When Edita and Agron Sadikaj, owners of , say authentic, it's no gimmick.
"The main idea was to make an authentic German bakery, from the interior, the stones, the ovens, the machines – all from Germany," Agron Sadikaj said in an interview last week. "The ingredients are all from Germany and we bake fresh every day, several times a day."
The newest bakery, located at 49 E. Ridgewood Ave., aims to provide top-notch quality fare that's healthier than you might think.
"We try to have healthy products, with low sugar," Sadkiaj said. "For example, our bread is made with high protein and the cakes are made with low sugar and fat...if you have quality products, you can taste the product but not the sugar or the fat."
Over 300 items are rotated at their storefront on E. Ridgewood Ave., from cakes, strudels, brownies, rolls and breads, along with a few savory options. The croissants, for instance, are made with real German butter, specially imported.
Fruit cakes take prominence during the summer but you can expect to see a bevy of Christmas products around the holidays.
Prices are pretty mid-range, with most offerings ranging from $2 to $7.
"We want to be a bakery for everyone and every day," Sadikaj said.
Heidi's Finest coffee beans hail from high-end Giordano, a family company based near Milan, Italy. German coffee, favored by the former chancellor, is also available at Heidi's.
It's certainly been a whirlwind few weeks for the new Ridgewood couple, who moved to Ridgewood earlier this year from Frankfurt. They each worked at large pastry companies in Germany before the big move.
On a beautiful Saturday in late July, Mayor Paul Aronsohn cut the ribbon at Heidi's grand opening. Mere hours later, Agron cut the umbilical cord at the birth of their second child at Valley Hospital.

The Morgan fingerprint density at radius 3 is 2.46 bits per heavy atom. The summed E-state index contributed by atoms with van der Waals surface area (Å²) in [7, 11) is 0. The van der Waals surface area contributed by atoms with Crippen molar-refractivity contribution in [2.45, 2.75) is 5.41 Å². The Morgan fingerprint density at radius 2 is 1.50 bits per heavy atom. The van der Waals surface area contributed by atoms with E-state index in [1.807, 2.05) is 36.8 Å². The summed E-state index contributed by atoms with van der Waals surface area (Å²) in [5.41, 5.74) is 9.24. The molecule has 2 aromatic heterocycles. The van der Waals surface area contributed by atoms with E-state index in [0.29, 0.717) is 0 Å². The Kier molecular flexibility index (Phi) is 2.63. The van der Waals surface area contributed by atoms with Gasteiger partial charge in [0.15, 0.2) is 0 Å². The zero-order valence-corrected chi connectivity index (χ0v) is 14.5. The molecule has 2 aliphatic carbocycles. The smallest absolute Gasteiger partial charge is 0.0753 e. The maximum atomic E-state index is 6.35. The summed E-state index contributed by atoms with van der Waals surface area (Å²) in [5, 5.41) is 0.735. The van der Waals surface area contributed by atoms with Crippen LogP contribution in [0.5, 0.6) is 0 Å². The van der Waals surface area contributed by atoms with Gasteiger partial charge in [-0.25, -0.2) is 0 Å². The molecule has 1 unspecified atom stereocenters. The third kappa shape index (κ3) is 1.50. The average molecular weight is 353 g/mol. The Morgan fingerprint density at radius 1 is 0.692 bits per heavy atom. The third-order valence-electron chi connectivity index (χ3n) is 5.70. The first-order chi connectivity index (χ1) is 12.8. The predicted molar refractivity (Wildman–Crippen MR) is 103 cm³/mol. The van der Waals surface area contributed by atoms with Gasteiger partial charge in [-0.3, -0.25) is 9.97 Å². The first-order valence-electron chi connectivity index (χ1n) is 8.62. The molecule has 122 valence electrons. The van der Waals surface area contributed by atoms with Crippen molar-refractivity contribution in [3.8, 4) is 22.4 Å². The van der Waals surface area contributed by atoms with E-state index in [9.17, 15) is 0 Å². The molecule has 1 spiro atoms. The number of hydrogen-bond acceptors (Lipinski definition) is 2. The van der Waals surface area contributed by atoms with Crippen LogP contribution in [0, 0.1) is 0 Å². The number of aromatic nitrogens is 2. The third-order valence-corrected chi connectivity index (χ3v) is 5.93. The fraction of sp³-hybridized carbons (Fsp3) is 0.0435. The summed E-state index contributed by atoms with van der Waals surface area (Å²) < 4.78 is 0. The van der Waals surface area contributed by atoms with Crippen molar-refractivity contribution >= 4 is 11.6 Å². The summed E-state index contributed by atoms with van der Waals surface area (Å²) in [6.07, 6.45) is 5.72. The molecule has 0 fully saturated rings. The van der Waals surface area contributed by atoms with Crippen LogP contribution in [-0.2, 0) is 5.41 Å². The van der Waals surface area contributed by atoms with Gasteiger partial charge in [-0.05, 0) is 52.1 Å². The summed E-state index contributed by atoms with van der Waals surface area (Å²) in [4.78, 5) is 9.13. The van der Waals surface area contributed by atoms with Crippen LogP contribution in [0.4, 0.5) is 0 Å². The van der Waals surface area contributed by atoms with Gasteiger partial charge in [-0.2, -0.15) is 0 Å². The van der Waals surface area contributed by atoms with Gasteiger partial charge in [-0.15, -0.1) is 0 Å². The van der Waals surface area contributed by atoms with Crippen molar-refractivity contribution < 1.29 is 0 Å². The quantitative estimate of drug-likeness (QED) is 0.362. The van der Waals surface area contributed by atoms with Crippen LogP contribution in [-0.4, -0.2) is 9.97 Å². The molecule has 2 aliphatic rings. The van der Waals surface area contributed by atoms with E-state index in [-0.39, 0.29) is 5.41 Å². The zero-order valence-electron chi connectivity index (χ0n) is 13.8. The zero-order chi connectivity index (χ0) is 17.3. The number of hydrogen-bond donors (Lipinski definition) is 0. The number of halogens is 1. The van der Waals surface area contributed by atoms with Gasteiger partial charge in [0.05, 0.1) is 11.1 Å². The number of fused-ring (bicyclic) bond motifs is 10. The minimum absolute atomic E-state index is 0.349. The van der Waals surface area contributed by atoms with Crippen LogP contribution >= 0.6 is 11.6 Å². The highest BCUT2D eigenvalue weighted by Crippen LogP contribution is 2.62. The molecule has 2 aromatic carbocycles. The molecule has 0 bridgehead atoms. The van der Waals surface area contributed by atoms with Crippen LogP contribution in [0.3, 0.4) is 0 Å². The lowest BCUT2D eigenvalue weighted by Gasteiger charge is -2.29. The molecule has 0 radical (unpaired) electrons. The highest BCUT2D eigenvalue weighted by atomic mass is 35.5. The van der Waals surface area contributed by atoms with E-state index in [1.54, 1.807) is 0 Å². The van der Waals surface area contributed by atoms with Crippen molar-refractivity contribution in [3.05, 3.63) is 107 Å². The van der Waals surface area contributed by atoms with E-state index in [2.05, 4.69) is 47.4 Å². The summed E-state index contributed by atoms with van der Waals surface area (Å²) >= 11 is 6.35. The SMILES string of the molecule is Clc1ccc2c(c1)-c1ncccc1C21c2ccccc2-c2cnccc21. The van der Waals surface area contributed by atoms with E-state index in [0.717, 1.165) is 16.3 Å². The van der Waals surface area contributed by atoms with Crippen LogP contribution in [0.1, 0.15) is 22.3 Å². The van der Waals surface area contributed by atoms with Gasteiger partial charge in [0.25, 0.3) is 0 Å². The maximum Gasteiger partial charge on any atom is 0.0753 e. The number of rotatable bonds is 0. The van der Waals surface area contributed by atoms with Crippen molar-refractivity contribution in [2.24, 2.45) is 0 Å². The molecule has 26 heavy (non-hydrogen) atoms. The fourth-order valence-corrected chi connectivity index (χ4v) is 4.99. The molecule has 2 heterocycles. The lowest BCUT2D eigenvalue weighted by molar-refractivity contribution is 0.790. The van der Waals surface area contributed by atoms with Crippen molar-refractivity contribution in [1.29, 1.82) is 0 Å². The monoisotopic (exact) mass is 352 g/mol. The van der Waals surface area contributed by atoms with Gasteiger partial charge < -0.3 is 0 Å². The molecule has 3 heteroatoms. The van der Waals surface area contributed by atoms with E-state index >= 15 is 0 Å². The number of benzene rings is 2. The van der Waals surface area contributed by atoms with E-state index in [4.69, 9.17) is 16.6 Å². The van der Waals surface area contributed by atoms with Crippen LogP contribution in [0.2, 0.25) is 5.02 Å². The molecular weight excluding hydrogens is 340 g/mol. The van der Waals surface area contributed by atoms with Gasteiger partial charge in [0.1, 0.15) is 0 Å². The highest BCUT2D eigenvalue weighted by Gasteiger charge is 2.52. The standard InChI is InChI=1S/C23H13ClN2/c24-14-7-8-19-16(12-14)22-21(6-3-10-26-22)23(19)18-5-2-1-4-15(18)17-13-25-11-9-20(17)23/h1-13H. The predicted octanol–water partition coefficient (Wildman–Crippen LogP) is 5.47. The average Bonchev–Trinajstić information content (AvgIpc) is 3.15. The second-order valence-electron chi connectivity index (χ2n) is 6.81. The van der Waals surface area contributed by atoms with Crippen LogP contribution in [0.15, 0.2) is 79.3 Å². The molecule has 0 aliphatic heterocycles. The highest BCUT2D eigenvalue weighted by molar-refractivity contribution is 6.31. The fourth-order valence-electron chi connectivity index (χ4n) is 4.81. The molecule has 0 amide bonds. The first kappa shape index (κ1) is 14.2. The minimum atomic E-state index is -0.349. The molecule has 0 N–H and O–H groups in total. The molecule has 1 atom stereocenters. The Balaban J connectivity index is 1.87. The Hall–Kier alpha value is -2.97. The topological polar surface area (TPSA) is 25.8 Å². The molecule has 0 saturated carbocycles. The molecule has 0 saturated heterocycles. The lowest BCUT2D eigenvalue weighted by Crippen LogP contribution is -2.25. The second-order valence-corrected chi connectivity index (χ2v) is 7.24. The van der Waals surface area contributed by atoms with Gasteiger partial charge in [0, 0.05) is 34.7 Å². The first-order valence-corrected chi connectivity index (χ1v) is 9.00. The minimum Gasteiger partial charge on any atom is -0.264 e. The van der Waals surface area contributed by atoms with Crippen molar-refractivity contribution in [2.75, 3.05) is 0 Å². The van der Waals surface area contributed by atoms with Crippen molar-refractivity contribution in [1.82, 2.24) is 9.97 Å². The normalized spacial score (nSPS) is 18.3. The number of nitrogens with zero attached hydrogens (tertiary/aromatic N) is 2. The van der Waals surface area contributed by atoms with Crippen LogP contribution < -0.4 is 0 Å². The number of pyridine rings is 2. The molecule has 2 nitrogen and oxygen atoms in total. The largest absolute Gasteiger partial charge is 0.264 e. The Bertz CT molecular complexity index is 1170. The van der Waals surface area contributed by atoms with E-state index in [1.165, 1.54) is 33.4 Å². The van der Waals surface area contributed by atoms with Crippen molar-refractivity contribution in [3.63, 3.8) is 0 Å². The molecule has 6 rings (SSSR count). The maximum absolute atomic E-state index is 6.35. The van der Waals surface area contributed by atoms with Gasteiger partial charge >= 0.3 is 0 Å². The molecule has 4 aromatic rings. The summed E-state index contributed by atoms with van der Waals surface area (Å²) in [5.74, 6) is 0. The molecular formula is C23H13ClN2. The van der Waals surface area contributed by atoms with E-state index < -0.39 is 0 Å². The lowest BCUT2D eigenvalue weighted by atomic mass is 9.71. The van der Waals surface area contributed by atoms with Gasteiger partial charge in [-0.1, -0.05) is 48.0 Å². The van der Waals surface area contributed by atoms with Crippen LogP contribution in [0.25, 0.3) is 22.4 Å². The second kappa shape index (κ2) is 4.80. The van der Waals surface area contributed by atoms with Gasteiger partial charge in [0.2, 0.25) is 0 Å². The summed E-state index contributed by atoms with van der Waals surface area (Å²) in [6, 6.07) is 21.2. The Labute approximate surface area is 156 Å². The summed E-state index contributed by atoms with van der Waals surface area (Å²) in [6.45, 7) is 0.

These days, you can often find Edita whispering to the newborn boy in the store.
Owning their own small business and living in a nice community in America is exactly what they've wanted for years, according to Agron.
"We looked for a place we could settle down with nice neighborhoods, a great school system and a place where people look for quality places. That's why we chose Ridgewood."
If all breaks well and they still have time – raising young kids while running a small business has a tendency to eat away at the clock – the Deutch couple might consider opening another store.
"We love to bring our products to the people," Sadikaj said. "So if the people love the products we offer and the business runs well and we still have a little bit of time, we would like to open another one to give people in another town the chance to try our products. Our main focus now is to work on this store with quality service every day."
While there may be competition in the form of coffees and cupcakes down the street, and high-end baked goods at Sook, Sadkiaj insists competition is a good thing.
"I think competition is always good because it brings up the quality of the products," he said, adding the business model doesn't call for competitive price slashing. "We want to stay fair...it's good for the town and the business. The people in this town should know they can find the best of all the products in Ridgewood. It's good for Ridgewood and good for business."